Group Travel as a Way to Make Up for Lost Human Connections After a Long Year

It’s been more than a year since we’ve learned about COVID-19 and its devastating impact. After the states started closing one after another and implementing restrictions on social life by introducing quarantine measures, the society began to undergo many important changes. While we constantly hear from the news, TV and social media that our economy […]

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It’s been more than a year since we’ve learned about COVID-19 and its devastating impact. After the states started closing one after another and implementing restrictions on social life by introducing quarantine measures, the society began to undergo many important changes. While we constantly hear from the news, TV and social media that our economy has been hit hard, the travel industry has suffered significantly and unemployment has been at its highest in generations, one important aspect that has been downplayed and oftentimes overlooked is the shift in relationships, our limited communication with friends and family, and the emotional hardships triggered by that.  

As an immigrant, I lacked both the opportunity to see my family who live abroad and to connect face to face with the few friends I was able to make when I moved to the US. Luckily, my husband and business partner were here with me. Regardless, my heart was going out for those people who were on their own, without a way to reconnect with their best friends, celebrate important family milestones or simply catch up on the latest events of each other’s personal lives. And speaking of personal lives – meeting new people and dating during COVID became even more challenging than before.

With restrictions becoming more relaxed and the borders opening up, we have an opportunity to travel, resume our social lives and meet with friends again. However, we lost more than a year of shared experiences and memories and it may take a while and lots of effort to bring friendships to the pre-COVID level and to make meeting new people less awkward. Do you still hug and give kisses on the cheek? Is it still acceptable to order a shared dish at the restaurant?

As a co-founder of a travel marketplace, I’ve been seeing more and more people booking their vacations, trying to make up for the lost year and starting to explore the world again. Our company has always prided itself on offering group tours that help to connect people by identifying matching personality traits and finding common interests within a group of travelers. At the end of the day, we are all about connecting people and building meaningful relationships while discovering the world and creating life-long memories.

And while we’re happy to welcome all of our travelers back, we’re even more excited to be a place that gives people an opportunity to make up for the long year of missing face-to-face interactions, shared experiences, and being surrounded by other humans. We’ve been encouraging our clients to bring friends along on a tour with them because we believe that many of them want to enjoy time together with those dear to their hearts and do something together – whether it’s climbing mountains or exploring new cities or helping the locals restore their village in a remote non-tourist area.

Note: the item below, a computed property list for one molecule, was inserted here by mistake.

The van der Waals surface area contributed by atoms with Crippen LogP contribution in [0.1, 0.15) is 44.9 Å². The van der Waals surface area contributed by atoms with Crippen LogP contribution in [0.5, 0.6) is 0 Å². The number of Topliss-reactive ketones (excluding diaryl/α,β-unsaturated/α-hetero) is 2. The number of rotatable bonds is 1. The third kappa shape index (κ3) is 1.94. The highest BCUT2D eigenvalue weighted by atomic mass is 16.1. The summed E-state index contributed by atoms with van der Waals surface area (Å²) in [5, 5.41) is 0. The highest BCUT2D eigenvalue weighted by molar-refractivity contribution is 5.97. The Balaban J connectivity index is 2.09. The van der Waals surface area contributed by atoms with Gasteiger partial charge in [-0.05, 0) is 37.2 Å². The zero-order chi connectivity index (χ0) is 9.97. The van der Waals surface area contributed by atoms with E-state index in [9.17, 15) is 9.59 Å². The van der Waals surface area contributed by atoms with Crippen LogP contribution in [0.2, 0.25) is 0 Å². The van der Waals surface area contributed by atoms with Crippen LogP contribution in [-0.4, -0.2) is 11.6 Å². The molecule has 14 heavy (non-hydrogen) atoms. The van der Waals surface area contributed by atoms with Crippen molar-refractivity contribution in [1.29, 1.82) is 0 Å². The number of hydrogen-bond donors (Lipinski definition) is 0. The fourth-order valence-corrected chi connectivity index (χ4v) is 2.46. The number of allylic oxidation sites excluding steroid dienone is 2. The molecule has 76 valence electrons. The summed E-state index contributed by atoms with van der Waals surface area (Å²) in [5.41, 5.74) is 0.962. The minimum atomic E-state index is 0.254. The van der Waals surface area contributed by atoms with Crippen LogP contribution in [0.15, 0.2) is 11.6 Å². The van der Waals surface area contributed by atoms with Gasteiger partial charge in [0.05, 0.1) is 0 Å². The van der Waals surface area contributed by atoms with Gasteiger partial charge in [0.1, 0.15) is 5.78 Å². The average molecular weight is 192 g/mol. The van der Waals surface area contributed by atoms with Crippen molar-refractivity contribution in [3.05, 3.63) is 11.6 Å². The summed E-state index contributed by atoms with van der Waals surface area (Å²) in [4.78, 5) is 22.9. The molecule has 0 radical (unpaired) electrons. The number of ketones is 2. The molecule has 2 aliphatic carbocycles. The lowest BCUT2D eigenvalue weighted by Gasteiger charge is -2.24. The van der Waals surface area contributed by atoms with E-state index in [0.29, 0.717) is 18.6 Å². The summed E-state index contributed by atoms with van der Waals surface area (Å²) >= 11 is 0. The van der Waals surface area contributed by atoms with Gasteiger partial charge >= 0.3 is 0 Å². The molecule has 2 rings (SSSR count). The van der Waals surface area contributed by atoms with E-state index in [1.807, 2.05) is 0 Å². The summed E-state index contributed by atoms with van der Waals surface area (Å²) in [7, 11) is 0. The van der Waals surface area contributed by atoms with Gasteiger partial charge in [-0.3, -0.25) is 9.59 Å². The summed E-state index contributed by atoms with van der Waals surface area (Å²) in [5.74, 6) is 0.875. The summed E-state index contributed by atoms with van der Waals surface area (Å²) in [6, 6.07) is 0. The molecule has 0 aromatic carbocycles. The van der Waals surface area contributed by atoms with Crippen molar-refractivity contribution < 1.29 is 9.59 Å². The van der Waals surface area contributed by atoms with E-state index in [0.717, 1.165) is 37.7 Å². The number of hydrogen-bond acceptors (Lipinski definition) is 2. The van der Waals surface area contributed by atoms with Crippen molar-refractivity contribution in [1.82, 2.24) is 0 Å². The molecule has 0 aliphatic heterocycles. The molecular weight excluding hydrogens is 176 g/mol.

Here are the three main benefits of group travel for anyone who’s been struggling with isolation over the past year:

·       Build long-lasting friendships or solidify your existing relationships: Whether you decide to bring your best friend or travel solo to meet new friends, a group tour is a perfect opportunity to connect with like-minded individuals and turn these connections into long-term friendships. Meeting and bonding with new people in a casual everyday setting may be challenging as it takes time to discover the new person and see what you may have in common. By embarking on a tour, you already have a few things in common that you don’t need to dig for, and this common adventure experience can help you become closer in a matter of days.

·       An easy way to break the ice: For those who may not be social butterflies, building connections doesn’t come naturally. Especially after a year of isolation. Signing up for a group tour may seem like a challenge at first, however, once you’re a part of it, the friendly environment and like-minded fellow travelers make it easy to break the ice and find a kindred spirit.

·       Create long-lasting memories with a supportive group: Traveling solo has its benefits – you can be as free as a bird, follow your own schedule and do things without adjusting to the others’ lifestyle. However, how often do you run into the challenge of not having anyone to share your excitement with or even take an Instagram-worthy photo at a breathtaking location? Being a frequent traveler and taking solo trips in the past, I can relate to that. Traveling with a tour of like-minded individuals helps you experience your itinerary to the fullest, discuss the most memorable moments, share your excitement, and recharge your own energy levels by being surrounded with the excitement of others in the group.

Like rebuilding the economy post-COVID, re-establishing human connections takes time and effort, and I believe that group travel is an opportunity to not only explore the world and satisfy your wanderlust but also to get closer to your existing connections, make new friends and have life-long memories of a great experience together. 

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